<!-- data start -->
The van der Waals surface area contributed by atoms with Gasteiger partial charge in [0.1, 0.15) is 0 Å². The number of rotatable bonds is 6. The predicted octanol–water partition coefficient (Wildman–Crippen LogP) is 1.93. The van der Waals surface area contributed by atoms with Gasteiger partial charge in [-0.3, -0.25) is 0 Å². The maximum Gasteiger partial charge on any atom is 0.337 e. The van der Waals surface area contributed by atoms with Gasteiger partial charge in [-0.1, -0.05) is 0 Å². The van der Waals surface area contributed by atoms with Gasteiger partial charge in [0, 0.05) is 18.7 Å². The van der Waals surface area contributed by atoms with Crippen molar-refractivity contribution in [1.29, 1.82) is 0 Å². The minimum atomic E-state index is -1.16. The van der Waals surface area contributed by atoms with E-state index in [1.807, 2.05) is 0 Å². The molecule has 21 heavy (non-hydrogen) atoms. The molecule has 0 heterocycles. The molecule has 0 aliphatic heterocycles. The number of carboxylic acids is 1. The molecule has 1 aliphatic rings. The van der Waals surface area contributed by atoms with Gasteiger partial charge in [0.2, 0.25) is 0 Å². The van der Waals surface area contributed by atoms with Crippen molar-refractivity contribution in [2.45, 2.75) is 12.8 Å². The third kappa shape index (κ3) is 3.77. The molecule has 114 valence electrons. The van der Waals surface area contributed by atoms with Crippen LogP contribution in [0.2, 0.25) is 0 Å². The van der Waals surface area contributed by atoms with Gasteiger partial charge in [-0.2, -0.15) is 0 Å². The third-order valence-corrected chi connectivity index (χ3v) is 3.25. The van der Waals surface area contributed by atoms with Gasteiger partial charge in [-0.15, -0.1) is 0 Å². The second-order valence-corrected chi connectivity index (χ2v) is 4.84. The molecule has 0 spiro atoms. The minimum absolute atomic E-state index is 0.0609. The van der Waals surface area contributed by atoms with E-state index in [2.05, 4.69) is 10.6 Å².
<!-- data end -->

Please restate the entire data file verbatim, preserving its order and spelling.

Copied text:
The van der Waals surface area contributed by atoms with Gasteiger partial charge in [0.1, 0.15) is 0 Å². The number of rotatable bonds is 6. The predicted octanol–water partition coefficient (Wildman–Crippen LogP) is 1.93. The van der Waals surface area contributed by atoms with Gasteiger partial charge in [-0.3, -0.25) is 0 Å². The maximum Gasteiger partial charge on any atom is 0.337 e. The van der Waals surface area contributed by atoms with Gasteiger partial charge in [-0.1, -0.05) is 0 Å². The van der Waals surface area contributed by atoms with Gasteiger partial charge in [0, 0.05) is 18.7 Å². The van der Waals surface area contributed by atoms with Crippen molar-refractivity contribution in [1.29, 1.82) is 0 Å². The minimum atomic E-state index is -1.16. The van der Waals surface area contributed by atoms with E-state index in [1.807, 2.05) is 0 Å². The molecule has 21 heavy (non-hydrogen) atoms. The molecule has 0 heterocycles. The molecule has 0 aliphatic heterocycles. The number of carboxylic acids is 1. The molecule has 1 aliphatic rings. The van der Waals surface area contributed by atoms with Gasteiger partial charge in [0.2, 0.25) is 0 Å². The van der Waals surface area contributed by atoms with Crippen molar-refractivity contribution in [2.45, 2.75) is 12.8 Å². The third kappa shape index (κ3) is 3.77. The molecule has 114 valence electrons. The van der Waals surface area contributed by atoms with Crippen LogP contribution in [0.2, 0.25) is 0 Å². The van der Waals surface area contributed by atoms with Gasteiger partial charge in [-0.2, -0.15) is 0 Å². The third-order valence-corrected chi connectivity index (χ3v) is 3.25. The van der Waals surface area contributed by atoms with Gasteiger partial charge in [-0.15, -0.1) is 0 Å². The second-order valence-corrected chi connectivity index (χ2v) is 4.84. The molecule has 0 spiro atoms. The minimum absolute atomic E-state index is 0.0609. The van der Waals surface area contributed by atoms with E-state index in [2.05, 4.69) is 10.6 Å².